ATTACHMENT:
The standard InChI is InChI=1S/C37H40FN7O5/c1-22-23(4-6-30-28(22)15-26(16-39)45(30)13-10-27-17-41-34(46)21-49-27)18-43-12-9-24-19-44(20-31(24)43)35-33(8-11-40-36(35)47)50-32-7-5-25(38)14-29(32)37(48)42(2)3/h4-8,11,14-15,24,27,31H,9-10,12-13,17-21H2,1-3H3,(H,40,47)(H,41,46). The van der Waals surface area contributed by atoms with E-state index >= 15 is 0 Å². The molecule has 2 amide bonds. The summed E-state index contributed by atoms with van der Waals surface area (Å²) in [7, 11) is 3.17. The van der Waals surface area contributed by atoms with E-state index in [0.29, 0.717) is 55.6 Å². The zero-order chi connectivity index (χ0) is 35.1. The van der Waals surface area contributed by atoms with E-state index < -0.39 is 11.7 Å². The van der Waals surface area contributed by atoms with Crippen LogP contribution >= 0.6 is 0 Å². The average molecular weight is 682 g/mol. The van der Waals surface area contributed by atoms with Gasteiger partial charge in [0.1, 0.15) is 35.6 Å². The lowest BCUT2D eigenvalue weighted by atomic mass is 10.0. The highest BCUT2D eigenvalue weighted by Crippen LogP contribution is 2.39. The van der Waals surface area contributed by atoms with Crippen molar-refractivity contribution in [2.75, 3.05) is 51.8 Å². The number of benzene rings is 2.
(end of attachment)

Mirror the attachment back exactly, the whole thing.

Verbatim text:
The standard InChI is InChI=1S/C37H40FN7O5/c1-22-23(4-6-30-28(22)15-26(16-39)45(30)13-10-27-17-41-34(46)21-49-27)18-43-12-9-24-19-44(20-31(24)43)35-33(8-11-40-36(35)47)50-32-7-5-25(38)14-29(32)37(48)42(2)3/h4-8,11,14-15,24,27,31H,9-10,12-13,17-21H2,1-3H3,(H,40,47)(H,41,46). The van der Waals surface area contributed by atoms with E-state index >= 15 is 0 Å². The molecule has 2 amide bonds. The summed E-state index contributed by atoms with van der Waals surface area (Å²) in [7, 11) is 3.17. The van der Waals surface area contributed by atoms with E-state index in [0.29, 0.717) is 55.6 Å². The zero-order chi connectivity index (χ0) is 35.1. The van der Waals surface area contributed by atoms with E-state index < -0.39 is 11.7 Å². The van der Waals surface area contributed by atoms with Crippen LogP contribution >= 0.6 is 0 Å². The average molecular weight is 682 g/mol. The van der Waals surface area contributed by atoms with Gasteiger partial charge in [0.1, 0.15) is 35.6 Å². The lowest BCUT2D eigenvalue weighted by atomic mass is 10.0. The highest BCUT2D eigenvalue weighted by Crippen LogP contribution is 2.39. The van der Waals surface area contributed by atoms with Crippen molar-refractivity contribution in [2.75, 3.05) is 51.8 Å². The number of benzene rings is 2.